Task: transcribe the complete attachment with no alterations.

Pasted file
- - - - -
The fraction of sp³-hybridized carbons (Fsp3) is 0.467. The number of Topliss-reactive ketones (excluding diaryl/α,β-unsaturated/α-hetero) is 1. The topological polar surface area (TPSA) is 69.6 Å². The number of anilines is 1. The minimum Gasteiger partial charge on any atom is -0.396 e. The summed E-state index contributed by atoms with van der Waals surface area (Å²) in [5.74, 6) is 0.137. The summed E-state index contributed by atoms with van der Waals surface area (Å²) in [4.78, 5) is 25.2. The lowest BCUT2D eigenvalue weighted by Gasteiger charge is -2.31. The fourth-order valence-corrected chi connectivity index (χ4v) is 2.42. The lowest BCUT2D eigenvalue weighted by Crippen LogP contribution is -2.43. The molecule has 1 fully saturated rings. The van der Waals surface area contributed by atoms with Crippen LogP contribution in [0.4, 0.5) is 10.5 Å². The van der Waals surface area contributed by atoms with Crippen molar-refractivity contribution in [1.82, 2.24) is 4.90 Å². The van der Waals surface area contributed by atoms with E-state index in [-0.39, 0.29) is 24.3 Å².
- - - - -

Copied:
The fraction of sp³-hybridized carbons (Fsp3) is 0.467. The number of Topliss-reactive ketones (excluding diaryl/α,β-unsaturated/α-hetero) is 1. The topological polar surface area (TPSA) is 69.6 Å². The number of anilines is 1. The minimum Gasteiger partial charge on any atom is -0.396 e. The summed E-state index contributed by atoms with van der Waals surface area (Å²) in [5.74, 6) is 0.137. The summed E-state index contributed by atoms with van der Waals surface area (Å²) in [4.78, 5) is 25.2. The lowest BCUT2D eigenvalue weighted by Gasteiger charge is -2.31. The fourth-order valence-corrected chi connectivity index (χ4v) is 2.42. The lowest BCUT2D eigenvalue weighted by Crippen LogP contribution is -2.43. The molecule has 1 fully saturated rings. The van der Waals surface area contributed by atoms with Crippen LogP contribution in [0.4, 0.5) is 10.5 Å². The van der Waals surface area contributed by atoms with Crippen molar-refractivity contribution in [1.82, 2.24) is 4.90 Å². The van der Waals surface area contributed by atoms with E-state index in [-0.39, 0.29) is 24.3 Å².